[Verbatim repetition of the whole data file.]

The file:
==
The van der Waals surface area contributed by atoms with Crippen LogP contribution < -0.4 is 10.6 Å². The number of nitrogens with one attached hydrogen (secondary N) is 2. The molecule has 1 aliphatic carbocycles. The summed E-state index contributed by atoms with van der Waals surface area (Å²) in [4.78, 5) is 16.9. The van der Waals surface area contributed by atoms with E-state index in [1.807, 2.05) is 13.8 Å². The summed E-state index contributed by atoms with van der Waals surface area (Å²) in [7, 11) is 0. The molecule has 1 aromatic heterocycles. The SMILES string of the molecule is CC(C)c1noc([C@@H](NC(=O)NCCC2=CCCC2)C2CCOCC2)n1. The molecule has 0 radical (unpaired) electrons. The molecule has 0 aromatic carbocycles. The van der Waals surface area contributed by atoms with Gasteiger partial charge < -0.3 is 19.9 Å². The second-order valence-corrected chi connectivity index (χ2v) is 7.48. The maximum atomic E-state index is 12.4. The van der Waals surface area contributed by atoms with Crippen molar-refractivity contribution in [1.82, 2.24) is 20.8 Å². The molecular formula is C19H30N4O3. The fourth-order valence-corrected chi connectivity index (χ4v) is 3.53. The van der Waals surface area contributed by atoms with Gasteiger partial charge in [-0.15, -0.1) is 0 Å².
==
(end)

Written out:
The van der Waals surface area contributed by atoms with Crippen LogP contribution < -0.4 is 10.6 Å². The number of nitrogens with one attached hydrogen (secondary N) is 2. The molecule has 1 aliphatic carbocycles. The summed E-state index contributed by atoms with van der Waals surface area (Å²) in [4.78, 5) is 16.9. The van der Waals surface area contributed by atoms with E-state index in [1.807, 2.05) is 13.8 Å². The summed E-state index contributed by atoms with van der Waals surface area (Å²) in [7, 11) is 0. The molecule has 1 aromatic heterocycles. The SMILES string of the molecule is CC(C)c1noc([C@@H](NC(=O)NCCC2=CCCC2)C2CCOCC2)n1. The molecule has 0 radical (unpaired) electrons. The molecule has 0 aromatic carbocycles. The van der Waals surface area contributed by atoms with Gasteiger partial charge < -0.3 is 19.9 Å². The second-order valence-corrected chi connectivity index (χ2v) is 7.48. The maximum atomic E-state index is 12.4. The van der Waals surface area contributed by atoms with Crippen molar-refractivity contribution in [1.82, 2.24) is 20.8 Å². The molecular formula is C19H30N4O3. The fourth-order valence-corrected chi connectivity index (χ4v) is 3.53. The van der Waals surface area contributed by atoms with Gasteiger partial charge in [-0.15, -0.1) is 0 Å².